Douglas Paul has an MA degree in Physics and Theoretical Physics and a PhD from the Cavendish Laboratory, University of Cambridge.
He presently holds a Royal Academy of Engineering Research Chair in Emerging Technologies and he previously held an EPSRC Quantum Technology Fellowship awarded to provide leadership for the UK Quantum Technology Programme and an EPSRC Advanced Research Fellowship at the University of Cambridge. He was the first Director of the James Watt Nanofabrication Centre.
He is a Fellow of the Royal Society of Edinburgh, Fellow of the Institute of Physics, a chartered physicist, a chartered engineer and a Senior Member of the IEEE.
He was the recipient of the Institute of Physics President's Medal in 2014.
His research interests include silicon nanowires, quantum technologies (MEMS gravimeters, micro cold atom systems, Ge on Si single photon avalanche detectors (SPADs)), integrated mid-infrared sensors and SiGe THz quantum cascade lasers. The funded work aims to use quantum technology to develop secure LiDAR systems, cold-atom atomic clocks, accelerometers and rotation sensors that can be manufactured on single silicon chips and used for navigation without any reliance on satellites. The mid-infrared work is aimed at delivering personalised healthcare sensors identifying markers for early stages of disease whilst the SPADs are also aimed at integrated quantum communication systems as well as LiDAR.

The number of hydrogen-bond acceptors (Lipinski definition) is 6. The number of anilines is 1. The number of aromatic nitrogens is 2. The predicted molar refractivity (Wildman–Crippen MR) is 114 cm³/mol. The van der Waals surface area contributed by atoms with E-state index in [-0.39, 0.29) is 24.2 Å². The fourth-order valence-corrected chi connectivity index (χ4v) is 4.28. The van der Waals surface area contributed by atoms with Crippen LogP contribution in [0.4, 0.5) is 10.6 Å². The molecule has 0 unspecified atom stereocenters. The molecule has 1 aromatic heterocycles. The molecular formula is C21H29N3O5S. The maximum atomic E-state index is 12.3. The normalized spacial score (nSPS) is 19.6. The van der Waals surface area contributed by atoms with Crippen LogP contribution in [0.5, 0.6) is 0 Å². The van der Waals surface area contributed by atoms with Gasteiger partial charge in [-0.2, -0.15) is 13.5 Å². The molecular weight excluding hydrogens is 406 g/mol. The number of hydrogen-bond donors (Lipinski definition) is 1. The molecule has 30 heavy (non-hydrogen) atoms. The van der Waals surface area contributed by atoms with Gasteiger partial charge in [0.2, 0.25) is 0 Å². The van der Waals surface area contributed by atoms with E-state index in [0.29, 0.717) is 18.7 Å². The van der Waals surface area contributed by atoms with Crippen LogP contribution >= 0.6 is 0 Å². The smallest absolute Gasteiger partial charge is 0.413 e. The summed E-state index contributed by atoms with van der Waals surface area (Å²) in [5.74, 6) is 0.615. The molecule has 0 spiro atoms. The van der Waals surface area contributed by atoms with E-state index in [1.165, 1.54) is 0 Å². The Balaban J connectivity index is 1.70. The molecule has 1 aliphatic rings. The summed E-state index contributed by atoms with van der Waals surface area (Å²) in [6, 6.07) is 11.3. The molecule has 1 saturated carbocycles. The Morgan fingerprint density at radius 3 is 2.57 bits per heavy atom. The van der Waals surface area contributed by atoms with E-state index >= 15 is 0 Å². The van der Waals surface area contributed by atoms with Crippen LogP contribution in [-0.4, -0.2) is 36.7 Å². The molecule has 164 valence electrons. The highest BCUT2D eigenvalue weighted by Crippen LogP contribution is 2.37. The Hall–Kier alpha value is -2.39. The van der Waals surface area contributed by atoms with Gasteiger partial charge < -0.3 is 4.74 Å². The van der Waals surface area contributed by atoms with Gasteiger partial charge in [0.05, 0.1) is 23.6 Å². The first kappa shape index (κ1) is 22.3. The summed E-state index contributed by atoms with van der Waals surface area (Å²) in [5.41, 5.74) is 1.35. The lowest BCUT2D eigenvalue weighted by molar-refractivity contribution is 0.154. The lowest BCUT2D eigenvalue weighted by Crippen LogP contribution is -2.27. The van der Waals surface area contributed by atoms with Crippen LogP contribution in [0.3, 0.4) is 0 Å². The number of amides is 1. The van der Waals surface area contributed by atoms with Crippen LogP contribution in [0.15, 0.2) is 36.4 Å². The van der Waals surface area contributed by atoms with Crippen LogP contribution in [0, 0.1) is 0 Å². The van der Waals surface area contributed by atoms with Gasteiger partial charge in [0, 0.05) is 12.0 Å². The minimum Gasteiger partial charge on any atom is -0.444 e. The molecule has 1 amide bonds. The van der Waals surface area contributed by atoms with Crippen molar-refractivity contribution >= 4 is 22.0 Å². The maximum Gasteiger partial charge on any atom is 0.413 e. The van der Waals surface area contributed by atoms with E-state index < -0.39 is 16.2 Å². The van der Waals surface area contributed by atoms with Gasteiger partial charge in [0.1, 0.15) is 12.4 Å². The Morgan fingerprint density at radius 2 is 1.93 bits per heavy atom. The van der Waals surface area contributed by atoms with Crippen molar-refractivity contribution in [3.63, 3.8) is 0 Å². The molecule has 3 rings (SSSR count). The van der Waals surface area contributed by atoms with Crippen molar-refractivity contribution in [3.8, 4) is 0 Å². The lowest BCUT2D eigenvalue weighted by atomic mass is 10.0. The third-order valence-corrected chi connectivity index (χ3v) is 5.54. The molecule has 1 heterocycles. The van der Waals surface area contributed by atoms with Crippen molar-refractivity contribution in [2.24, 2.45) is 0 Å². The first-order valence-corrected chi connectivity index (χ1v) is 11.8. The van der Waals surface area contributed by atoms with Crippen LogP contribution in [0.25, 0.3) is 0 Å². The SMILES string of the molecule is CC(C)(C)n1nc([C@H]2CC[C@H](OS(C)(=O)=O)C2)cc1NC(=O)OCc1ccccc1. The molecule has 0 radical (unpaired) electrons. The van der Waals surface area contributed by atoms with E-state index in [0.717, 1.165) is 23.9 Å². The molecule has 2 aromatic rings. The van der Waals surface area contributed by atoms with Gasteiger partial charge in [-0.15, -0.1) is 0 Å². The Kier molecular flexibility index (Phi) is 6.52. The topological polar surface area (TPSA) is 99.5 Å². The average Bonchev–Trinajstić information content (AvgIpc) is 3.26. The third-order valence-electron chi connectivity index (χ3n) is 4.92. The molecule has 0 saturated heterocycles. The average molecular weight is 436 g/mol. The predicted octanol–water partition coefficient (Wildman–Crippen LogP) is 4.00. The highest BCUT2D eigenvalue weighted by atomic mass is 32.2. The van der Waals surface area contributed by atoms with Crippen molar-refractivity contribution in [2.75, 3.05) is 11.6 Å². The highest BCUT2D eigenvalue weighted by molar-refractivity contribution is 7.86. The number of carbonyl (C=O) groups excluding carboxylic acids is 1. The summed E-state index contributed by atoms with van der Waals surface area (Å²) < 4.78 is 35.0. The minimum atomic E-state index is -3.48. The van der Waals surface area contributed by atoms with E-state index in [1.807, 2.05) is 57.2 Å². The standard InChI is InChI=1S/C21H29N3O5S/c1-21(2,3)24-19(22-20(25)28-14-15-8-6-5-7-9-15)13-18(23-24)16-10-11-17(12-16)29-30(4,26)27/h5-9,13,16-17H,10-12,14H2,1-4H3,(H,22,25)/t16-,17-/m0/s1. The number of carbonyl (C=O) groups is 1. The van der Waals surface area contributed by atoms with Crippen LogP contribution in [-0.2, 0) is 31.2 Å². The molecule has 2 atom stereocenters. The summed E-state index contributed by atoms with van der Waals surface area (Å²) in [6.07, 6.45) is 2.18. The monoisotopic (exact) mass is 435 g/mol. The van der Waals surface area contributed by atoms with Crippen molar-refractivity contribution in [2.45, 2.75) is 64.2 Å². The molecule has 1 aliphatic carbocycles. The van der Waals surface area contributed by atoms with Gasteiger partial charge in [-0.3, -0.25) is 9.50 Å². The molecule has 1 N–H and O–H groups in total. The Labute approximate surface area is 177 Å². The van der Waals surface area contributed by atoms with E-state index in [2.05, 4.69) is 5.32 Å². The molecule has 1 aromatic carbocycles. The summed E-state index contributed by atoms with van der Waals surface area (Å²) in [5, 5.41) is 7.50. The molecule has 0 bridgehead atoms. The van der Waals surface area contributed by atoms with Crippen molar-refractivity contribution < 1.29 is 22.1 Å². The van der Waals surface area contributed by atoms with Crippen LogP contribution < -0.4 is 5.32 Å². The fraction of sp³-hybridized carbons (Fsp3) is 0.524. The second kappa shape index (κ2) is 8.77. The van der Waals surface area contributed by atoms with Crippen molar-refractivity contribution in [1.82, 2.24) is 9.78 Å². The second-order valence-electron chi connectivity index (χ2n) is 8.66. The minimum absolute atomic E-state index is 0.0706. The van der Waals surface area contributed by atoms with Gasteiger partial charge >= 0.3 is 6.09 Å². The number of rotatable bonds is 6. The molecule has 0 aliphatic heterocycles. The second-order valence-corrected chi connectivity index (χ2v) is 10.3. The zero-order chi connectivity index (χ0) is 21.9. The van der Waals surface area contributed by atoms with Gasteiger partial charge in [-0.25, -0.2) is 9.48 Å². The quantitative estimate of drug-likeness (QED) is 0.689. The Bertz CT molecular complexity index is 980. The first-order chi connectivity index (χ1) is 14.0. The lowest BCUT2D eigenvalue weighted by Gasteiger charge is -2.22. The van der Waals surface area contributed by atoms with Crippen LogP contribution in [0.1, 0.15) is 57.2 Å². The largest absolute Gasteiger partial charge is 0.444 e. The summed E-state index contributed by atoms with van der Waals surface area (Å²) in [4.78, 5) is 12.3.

He has supervised over 30 PhD students and 29 post doctoral researchers in Cambridge and Glasgow.
He has been principle investigator on over £42M of collaborative grants which included 10 Innovate UK grants with UK industry over the past 3 years and has multiple research contracts from industry. He is a partner in 3 of the 4 UK Quantum Technology Hubs.
He frequently gives outreach talks to the public at a range of events around the UK and annually gives invited presentations at many international conferences.
Prof Paul presently sits on a number of government department committees and previously sat on the Home Office CBRN Scientific Advisory Committee. He was the U.K. representative to the NATO CBP Science Panel.
When not working Doug can frequently been seen out with the family or on a bicycle on the hills and paths around Glasgow. He sill tries to find time to play the piano as well as keeping abreast of good wines after being a Wine Steward at St Edmund's College for many years.